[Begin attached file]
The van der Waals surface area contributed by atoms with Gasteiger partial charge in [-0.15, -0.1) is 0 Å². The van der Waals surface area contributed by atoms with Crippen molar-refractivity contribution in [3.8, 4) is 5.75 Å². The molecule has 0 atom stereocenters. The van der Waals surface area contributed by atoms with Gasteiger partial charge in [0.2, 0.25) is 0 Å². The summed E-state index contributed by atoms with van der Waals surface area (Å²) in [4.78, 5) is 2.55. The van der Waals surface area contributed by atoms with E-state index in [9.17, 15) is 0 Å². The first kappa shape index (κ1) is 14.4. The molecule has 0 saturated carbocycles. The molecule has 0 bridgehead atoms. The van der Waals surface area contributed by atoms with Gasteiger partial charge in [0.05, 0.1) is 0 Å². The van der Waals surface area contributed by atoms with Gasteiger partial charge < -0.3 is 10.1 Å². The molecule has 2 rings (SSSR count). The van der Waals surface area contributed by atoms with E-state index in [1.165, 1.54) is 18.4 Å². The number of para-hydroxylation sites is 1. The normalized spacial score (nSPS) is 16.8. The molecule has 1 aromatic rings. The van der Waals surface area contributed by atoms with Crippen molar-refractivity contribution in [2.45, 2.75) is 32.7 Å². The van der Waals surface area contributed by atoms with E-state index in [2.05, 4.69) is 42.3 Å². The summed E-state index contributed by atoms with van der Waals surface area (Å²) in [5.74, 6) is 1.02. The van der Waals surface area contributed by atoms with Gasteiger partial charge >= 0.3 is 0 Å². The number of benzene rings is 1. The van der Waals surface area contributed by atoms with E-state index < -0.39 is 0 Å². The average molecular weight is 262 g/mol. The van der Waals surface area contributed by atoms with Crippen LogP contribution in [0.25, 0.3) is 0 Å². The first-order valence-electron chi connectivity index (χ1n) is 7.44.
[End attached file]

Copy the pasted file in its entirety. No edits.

The van der Waals surface area contributed by atoms with Gasteiger partial charge in [-0.15, -0.1) is 0 Å². The van der Waals surface area contributed by atoms with Crippen molar-refractivity contribution in [3.8, 4) is 5.75 Å². The molecule has 0 atom stereocenters. The van der Waals surface area contributed by atoms with Gasteiger partial charge in [0.2, 0.25) is 0 Å². The summed E-state index contributed by atoms with van der Waals surface area (Å²) in [4.78, 5) is 2.55. The van der Waals surface area contributed by atoms with E-state index in [9.17, 15) is 0 Å². The first kappa shape index (κ1) is 14.4. The molecule has 0 saturated carbocycles. The molecule has 0 bridgehead atoms. The van der Waals surface area contributed by atoms with Gasteiger partial charge in [0.05, 0.1) is 0 Å². The van der Waals surface area contributed by atoms with Gasteiger partial charge < -0.3 is 10.1 Å². The molecule has 2 rings (SSSR count). The van der Waals surface area contributed by atoms with E-state index in [1.165, 1.54) is 18.4 Å². The number of para-hydroxylation sites is 1. The normalized spacial score (nSPS) is 16.8. The molecule has 1 aromatic rings. The van der Waals surface area contributed by atoms with Crippen molar-refractivity contribution in [2.45, 2.75) is 32.7 Å². The van der Waals surface area contributed by atoms with E-state index in [2.05, 4.69) is 42.3 Å². The summed E-state index contributed by atoms with van der Waals surface area (Å²) in [5.74, 6) is 1.02. The van der Waals surface area contributed by atoms with Gasteiger partial charge >= 0.3 is 0 Å². The number of benzene rings is 1. The van der Waals surface area contributed by atoms with E-state index < -0.39 is 0 Å². The average molecular weight is 262 g/mol. The van der Waals surface area contributed by atoms with Crippen LogP contribution in [0.25, 0.3) is 0 Å². The first-order valence-electron chi connectivity index (χ1n) is 7.44.